Academic journal article Journal of East Asian Studies

Measuring and Explaining Party Change in Taiwan: 1991-2004

Academic journal article Journal of East Asian Studies

Measuring and Explaining Party Change in Taiwan: 1991-2004

Article excerpt

This article examines party platform change in a third wave democratic country, Taiwan, during its first fourteen years of full multiparty elections. A variety of datasets show that Taiwan's parties have moved from polarized positions toward a moderate center on all core electoral issues. However, the parties have not converged into indistinguishable catchall parties; instead they have instituted a state of moderate differentiation. The degree to which Taiwan's parties have moderated and been electorally successful has been intimately tied to the internal balance of power between election-oriented and ideologically conservative factions or leaders. In response to public opinion and electoral competition, Taiwan's election-oriented leaders attempted to drag their parties toward centrist positions. The key variable constraining convergent party movement and maintaining differentiation has been the strength of ideologically conservative party factions. When these ideologically oriented factions have held the upper hand in parties, they have promoted ideologically orthodox but often unpopular policies. Even when the election-oriented faction is in control at the party center, secondary factions have been able to constrain movement away from party ideals.

KEYWORDS: Taiwan, political parties, elections, party change

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When Taiwan held its first full democratic elections in the early 1990s, the prospects for its democratic consolidation were still uncertain. Taiwan's parties were highly polarized on the core election issues of the day, with all its inherent dangers for political instability. In the light of the ruling Kuomintang (KMT) party's overwhelming victory in 1991 and its huge financial and organizational strengths, Taiwan seemed destined to have a one-party-dominant system. However, ten years later Taiwan's political climate had radically changed. The success of the Democratic Progressive Party (DPP) at setting the electoral agenda on its most favorable issues, such as welfare, national identity, and political corruption, contributed toward its increasing support rates and election victories. The DPP became the ruling party after winning the presidential election in 2000, and the largest party in the Legislative Yuan a year later. Taiwan has developed a vibrant multiparty system in which the major parties' election platforms rapidly became institutionalized into a state of moderate differentiation. In other words, the major parties shifted toward more moderate positions on most electoral issues, but still stress different issues, and the public is able to distinguish between the parties' issue positions.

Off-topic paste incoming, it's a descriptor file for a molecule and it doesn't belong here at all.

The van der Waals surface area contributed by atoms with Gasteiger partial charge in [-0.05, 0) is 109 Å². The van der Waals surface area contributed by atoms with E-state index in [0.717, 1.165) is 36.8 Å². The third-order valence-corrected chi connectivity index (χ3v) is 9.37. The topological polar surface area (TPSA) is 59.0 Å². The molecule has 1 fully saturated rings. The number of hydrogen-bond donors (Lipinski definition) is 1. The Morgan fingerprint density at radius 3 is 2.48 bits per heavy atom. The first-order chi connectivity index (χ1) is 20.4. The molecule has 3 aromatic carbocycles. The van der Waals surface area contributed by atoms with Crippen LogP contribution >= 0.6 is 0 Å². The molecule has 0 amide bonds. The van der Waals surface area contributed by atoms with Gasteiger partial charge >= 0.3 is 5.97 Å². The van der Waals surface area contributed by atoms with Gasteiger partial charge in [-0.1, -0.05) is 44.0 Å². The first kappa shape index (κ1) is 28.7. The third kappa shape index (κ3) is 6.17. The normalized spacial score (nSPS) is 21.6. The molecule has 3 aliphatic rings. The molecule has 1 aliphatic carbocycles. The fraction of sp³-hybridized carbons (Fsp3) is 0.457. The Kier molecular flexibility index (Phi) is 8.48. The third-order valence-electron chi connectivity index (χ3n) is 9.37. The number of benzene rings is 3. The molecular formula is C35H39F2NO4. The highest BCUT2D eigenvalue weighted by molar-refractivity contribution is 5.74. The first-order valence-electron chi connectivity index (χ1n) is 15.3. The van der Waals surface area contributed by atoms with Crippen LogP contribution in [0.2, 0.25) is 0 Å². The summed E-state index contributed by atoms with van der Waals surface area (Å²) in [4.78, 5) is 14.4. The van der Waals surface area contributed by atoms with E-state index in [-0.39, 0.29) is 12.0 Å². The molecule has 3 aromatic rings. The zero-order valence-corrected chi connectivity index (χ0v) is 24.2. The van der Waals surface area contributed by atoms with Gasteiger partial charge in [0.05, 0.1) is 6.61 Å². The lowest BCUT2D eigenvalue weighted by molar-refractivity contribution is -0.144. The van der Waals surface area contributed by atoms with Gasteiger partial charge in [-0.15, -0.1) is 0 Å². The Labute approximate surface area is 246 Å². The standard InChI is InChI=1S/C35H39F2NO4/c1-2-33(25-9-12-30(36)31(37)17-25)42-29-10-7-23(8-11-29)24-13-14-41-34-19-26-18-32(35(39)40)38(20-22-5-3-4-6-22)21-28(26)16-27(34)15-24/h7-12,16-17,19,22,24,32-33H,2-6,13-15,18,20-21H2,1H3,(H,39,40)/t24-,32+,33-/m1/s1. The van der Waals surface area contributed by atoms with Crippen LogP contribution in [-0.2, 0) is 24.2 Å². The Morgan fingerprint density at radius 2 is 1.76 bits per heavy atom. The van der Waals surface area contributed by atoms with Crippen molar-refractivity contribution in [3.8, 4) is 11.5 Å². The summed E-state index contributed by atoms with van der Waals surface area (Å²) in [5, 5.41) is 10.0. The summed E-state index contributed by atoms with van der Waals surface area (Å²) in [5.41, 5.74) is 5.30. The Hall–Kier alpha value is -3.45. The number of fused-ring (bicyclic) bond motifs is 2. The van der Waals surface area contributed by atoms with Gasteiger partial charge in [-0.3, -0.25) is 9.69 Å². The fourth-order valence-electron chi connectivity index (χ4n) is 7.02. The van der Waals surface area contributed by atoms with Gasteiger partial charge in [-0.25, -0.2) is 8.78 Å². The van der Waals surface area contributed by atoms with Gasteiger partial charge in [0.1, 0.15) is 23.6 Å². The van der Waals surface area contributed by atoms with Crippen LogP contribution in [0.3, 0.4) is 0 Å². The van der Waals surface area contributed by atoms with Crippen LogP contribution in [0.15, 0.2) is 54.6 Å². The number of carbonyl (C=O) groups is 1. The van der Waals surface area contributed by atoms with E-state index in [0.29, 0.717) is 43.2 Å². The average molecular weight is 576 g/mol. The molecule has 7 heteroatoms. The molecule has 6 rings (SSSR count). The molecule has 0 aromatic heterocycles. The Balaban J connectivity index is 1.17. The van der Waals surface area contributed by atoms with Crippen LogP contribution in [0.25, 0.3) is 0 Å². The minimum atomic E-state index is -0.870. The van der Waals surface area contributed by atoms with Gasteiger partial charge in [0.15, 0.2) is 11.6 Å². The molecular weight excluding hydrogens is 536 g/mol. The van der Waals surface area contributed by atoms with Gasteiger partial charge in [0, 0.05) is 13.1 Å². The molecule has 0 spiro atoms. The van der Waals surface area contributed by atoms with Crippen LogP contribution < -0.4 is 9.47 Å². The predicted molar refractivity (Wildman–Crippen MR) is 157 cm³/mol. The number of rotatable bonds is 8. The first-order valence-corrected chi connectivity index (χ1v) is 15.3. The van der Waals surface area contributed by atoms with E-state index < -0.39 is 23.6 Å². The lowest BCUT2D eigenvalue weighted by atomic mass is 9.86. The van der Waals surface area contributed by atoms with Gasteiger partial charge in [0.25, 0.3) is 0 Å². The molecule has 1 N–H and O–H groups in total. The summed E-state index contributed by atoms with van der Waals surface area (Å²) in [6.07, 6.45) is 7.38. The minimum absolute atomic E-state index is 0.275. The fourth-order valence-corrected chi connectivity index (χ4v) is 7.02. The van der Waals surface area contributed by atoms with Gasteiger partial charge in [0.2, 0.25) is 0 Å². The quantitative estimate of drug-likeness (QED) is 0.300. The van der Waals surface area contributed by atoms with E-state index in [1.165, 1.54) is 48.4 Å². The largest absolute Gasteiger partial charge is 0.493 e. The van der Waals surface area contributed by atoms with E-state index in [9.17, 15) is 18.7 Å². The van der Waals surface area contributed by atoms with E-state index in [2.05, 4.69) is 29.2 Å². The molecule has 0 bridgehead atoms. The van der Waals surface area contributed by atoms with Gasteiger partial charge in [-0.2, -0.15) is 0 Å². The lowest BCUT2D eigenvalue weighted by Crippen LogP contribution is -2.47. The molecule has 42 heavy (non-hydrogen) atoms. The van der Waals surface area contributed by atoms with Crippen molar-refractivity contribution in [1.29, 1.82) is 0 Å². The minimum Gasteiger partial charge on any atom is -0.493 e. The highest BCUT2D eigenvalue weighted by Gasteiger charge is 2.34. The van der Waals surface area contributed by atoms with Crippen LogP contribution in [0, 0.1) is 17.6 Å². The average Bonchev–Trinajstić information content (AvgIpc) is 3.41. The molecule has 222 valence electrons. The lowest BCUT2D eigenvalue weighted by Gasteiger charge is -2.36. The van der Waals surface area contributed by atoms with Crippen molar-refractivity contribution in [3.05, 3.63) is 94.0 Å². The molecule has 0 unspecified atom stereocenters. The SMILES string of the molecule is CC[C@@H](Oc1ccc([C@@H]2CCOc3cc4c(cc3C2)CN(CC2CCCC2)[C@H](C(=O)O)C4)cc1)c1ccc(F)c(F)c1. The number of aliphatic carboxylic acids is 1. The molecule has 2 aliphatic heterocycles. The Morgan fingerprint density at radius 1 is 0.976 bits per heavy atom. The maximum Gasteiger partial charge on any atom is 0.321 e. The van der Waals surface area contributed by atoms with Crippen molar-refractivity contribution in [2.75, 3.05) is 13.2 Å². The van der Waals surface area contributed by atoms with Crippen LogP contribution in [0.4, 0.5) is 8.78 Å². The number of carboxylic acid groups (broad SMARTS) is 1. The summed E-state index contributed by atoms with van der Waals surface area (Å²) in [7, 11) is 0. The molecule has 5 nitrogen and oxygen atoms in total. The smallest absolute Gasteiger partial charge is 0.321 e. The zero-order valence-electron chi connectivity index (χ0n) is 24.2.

This article examines party change during Taiwan's first fourteen years of full multiparty elections. Party change is a broad concept, defined by Robert Harmel and Kenneth Janda as "any variation, alteration, or moderation in how parties are organized, what human and material resources they can draw upon, what they stand for, and what they do." (1) This article focuses on one aspect of this definition, looking at changes in the issues Taiwan's parties stand for in their party platforms. The development of Taiwan's party politics is examined by tracking party movement and party image on the core electoral issues, and attempting to explain the driving forces behind the parties' changing positions. How can we best explain Taiwan's remarkable transformation from the polarized political parties in the early 1990s to a pattern of moderate differentiation? What are the forces pushing parties toward the center, and what variables stop them from merging into indistinguishable catchall entities? In addition, why have some parties, particularly the DPP, proved more adept at finding the right issue positional recipe for electoral success? In contrast, why have others, such as the New Party (NP), followed a path to electoral suicide?

I argue that the degree that Taiwan's parties have moderated and been electorally successful has been intimately tied to the internal balance of power between election-oriented and ideologically conservative factions or leaders. …

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